Skip to content


Oberoi Hotel Pvt. Ltd. Vs. the Commissioner of Income Tax - Court Judgment

LegalCrystal Citation
SubjectDirect Taxation
CourtSupreme Court of India
Decided On
Case NumberC. A. No. 7418 of 1994
Judge
Reported inAIR1999SC1110; (1999)152CTR(SC)474; [1999]236ITR903(SC); JT1999(2)SC81; 1999(1)SCALE671; (1999)3SCC127; [1999]1SCR955
AppellantOberoi Hotel Pvt. Ltd.
RespondentThe Commissioner of Income Tax
Advocates:Ravinder Nath for Rajinder Narain & C
Cases ReferredKettlewell Sullen & Co. Ltd. v. Commissioner of Income Tax
Excerpt:
direct taxation - business - income tax act, 1961 and articles x and xviii of constitution of india - whether tribunal was correct in law in confirming decision of commissioner that receipt by assessee from receiver or hotel in course of assessee's hotel operation business was capital receipt - where by cancellation of agency trading structure of assessee impaired or such cancellation results in loss of what may be regarded as source of assessee's income - payment made to compensate for cancellation of agency agreement was capital receipt - question answered in favour of assessee and against revenue. - .....assessee from the receiver or the hotel in the course of assessee's hotel operation business, is a capital receipt.2. the said question arose in the income-tax assessment of the assessee-company for the year ending on 30th june, 1978 corresponding to the assessment year 1979-80 in the background of the fact that the assessee-company was operating managing and administering many hotels belonging to others for a fee at several places e.g. cairo, colombo, kathmandu, singapore, etc. as per the memorandum of association of the company, it was authorised to run hotels on its own account and also to operate, manage and administer hotels belonging to others for a fee. in terms of an agreement dated 2nd november, 1970, the company agreed to operate the hotel known as hotel oberoi imperial,.....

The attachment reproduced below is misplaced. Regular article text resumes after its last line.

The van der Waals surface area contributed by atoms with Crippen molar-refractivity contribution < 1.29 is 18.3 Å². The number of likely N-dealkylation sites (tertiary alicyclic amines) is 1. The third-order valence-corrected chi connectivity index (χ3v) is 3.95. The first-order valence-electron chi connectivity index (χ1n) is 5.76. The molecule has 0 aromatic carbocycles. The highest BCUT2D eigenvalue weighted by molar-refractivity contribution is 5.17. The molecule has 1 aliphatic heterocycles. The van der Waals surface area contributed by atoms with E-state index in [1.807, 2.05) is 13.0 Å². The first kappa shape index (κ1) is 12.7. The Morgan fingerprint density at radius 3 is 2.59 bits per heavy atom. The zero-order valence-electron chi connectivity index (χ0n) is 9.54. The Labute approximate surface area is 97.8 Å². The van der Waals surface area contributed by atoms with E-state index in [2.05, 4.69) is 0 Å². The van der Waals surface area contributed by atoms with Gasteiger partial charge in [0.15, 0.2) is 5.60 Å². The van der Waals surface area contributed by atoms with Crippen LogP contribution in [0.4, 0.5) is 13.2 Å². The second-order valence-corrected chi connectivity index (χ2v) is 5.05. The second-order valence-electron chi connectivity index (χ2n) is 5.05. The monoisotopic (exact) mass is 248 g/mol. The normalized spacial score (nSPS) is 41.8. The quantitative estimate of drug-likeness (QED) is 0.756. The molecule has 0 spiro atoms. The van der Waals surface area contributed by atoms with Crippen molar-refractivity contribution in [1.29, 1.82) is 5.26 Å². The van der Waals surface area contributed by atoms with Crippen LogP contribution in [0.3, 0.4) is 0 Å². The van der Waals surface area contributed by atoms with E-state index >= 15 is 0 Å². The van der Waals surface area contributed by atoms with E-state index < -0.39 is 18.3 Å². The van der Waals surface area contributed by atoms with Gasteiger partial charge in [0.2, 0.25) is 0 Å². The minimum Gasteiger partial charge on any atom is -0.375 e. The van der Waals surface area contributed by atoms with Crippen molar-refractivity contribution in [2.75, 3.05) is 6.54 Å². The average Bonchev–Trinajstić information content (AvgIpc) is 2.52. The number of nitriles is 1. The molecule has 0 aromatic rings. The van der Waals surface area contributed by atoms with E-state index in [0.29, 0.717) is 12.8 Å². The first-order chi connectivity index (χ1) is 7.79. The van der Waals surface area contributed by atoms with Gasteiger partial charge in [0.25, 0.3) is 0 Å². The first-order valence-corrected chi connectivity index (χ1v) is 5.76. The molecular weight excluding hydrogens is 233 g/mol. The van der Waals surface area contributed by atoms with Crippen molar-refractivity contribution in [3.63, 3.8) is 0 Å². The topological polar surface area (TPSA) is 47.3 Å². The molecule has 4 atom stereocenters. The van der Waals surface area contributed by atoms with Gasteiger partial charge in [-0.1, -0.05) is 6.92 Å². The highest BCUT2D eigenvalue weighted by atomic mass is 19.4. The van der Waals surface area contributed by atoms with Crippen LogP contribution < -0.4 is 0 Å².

Judgment:

M.B. Shah, J.

1. This appeal is filed against the judgment and order dated 8th September 1993 passed by the High Court of Calcutta in Income Tax Reference No. 91 of 1988. The Court allowed reference application and answered the following question referred to it in the negative and in favour of the Revenue :

Whether, on the facts and in the circumstances of the case, the Tribunal is correct in law in confirming the decision of the C.I.T. (Appeals) that the receipt of Rs. 29,47,500 by the assessee from the Receiver or the hotel in the course of assessee's hotel operation business, is a capital receipt.